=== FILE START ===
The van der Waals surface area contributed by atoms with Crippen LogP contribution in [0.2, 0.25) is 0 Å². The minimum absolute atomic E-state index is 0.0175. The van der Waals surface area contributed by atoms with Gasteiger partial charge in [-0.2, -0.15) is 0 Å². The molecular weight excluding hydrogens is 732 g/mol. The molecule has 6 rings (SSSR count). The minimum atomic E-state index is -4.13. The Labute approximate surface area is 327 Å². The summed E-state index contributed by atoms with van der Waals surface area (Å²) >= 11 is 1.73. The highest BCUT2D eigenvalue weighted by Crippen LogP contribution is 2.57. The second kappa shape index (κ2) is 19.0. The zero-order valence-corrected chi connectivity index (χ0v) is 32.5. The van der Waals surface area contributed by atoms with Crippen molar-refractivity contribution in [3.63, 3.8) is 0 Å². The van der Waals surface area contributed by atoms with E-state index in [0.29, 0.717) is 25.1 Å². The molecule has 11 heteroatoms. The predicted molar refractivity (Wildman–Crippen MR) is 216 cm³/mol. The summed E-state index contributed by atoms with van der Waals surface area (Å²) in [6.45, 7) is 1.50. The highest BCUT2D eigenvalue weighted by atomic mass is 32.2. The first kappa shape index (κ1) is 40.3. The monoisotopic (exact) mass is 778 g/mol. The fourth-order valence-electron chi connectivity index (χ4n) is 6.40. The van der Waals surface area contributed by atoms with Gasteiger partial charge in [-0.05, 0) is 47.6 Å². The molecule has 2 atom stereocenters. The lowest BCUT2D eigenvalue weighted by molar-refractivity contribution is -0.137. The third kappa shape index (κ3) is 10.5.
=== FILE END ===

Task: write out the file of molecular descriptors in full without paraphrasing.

The van der Waals surface area contributed by atoms with Crippen LogP contribution in [0.2, 0.25) is 0 Å². The minimum absolute atomic E-state index is 0.0175. The van der Waals surface area contributed by atoms with Gasteiger partial charge in [-0.2, -0.15) is 0 Å². The molecular weight excluding hydrogens is 732 g/mol. The molecule has 6 rings (SSSR count). The minimum atomic E-state index is -4.13. The Labute approximate surface area is 327 Å². The summed E-state index contributed by atoms with van der Waals surface area (Å²) >= 11 is 1.73. The highest BCUT2D eigenvalue weighted by Crippen LogP contribution is 2.57. The second kappa shape index (κ2) is 19.0. The zero-order valence-corrected chi connectivity index (χ0v) is 32.5. The van der Waals surface area contributed by atoms with Crippen molar-refractivity contribution in [3.63, 3.8) is 0 Å². The van der Waals surface area contributed by atoms with E-state index in [0.29, 0.717) is 25.1 Å². The molecule has 11 heteroatoms. The predicted molar refractivity (Wildman–Crippen MR) is 216 cm³/mol. The summed E-state index contributed by atoms with van der Waals surface area (Å²) in [6.45, 7) is 1.50. The highest BCUT2D eigenvalue weighted by atomic mass is 32.2. The first kappa shape index (κ1) is 40.3. The monoisotopic (exact) mass is 778 g/mol. The fourth-order valence-electron chi connectivity index (χ4n) is 6.40. The van der Waals surface area contributed by atoms with Gasteiger partial charge in [-0.05, 0) is 47.6 Å². The molecule has 2 atom stereocenters. The lowest BCUT2D eigenvalue weighted by molar-refractivity contribution is -0.137. The third kappa shape index (κ3) is 10.5.